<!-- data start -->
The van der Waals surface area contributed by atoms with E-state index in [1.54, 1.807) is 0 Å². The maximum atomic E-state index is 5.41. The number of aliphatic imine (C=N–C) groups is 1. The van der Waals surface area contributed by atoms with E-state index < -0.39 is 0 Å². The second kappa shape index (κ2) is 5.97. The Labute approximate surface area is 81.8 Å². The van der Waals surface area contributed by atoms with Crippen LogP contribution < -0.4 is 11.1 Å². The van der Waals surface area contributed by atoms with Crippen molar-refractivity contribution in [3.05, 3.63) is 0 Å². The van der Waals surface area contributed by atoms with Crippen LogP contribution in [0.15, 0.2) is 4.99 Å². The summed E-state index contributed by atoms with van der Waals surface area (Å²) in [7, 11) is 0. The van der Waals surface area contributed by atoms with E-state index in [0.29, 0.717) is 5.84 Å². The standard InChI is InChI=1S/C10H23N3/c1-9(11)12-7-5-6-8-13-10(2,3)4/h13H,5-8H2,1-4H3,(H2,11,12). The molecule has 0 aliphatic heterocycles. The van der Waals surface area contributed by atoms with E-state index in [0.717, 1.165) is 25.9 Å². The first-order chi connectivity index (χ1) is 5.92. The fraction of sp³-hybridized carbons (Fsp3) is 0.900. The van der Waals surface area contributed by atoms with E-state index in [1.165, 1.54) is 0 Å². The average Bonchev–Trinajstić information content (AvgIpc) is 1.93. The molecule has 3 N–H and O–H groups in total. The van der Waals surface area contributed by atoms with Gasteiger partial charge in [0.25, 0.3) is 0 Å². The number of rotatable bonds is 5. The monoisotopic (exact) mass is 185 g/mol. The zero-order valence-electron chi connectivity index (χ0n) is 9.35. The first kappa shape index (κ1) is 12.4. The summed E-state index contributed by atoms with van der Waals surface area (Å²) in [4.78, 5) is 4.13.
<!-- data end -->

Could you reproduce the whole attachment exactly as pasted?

The van der Waals surface area contributed by atoms with E-state index in [1.54, 1.807) is 0 Å². The maximum atomic E-state index is 5.41. The number of aliphatic imine (C=N–C) groups is 1. The van der Waals surface area contributed by atoms with E-state index < -0.39 is 0 Å². The second kappa shape index (κ2) is 5.97. The Labute approximate surface area is 81.8 Å². The van der Waals surface area contributed by atoms with Crippen LogP contribution < -0.4 is 11.1 Å². The van der Waals surface area contributed by atoms with Crippen molar-refractivity contribution in [3.05, 3.63) is 0 Å². The van der Waals surface area contributed by atoms with Crippen LogP contribution in [0.15, 0.2) is 4.99 Å². The summed E-state index contributed by atoms with van der Waals surface area (Å²) in [7, 11) is 0. The van der Waals surface area contributed by atoms with E-state index in [0.29, 0.717) is 5.84 Å². The standard InChI is InChI=1S/C10H23N3/c1-9(11)12-7-5-6-8-13-10(2,3)4/h13H,5-8H2,1-4H3,(H2,11,12). The molecule has 0 aliphatic heterocycles. The van der Waals surface area contributed by atoms with E-state index in [0.717, 1.165) is 25.9 Å². The first-order chi connectivity index (χ1) is 5.92. The fraction of sp³-hybridized carbons (Fsp3) is 0.900. The van der Waals surface area contributed by atoms with E-state index in [1.165, 1.54) is 0 Å². The average Bonchev–Trinajstić information content (AvgIpc) is 1.93. The molecule has 3 N–H and O–H groups in total. The van der Waals surface area contributed by atoms with Gasteiger partial charge in [0.25, 0.3) is 0 Å². The number of rotatable bonds is 5. The monoisotopic (exact) mass is 185 g/mol. The zero-order valence-electron chi connectivity index (χ0n) is 9.35. The first kappa shape index (κ1) is 12.4. The summed E-state index contributed by atoms with van der Waals surface area (Å²) in [4.78, 5) is 4.13.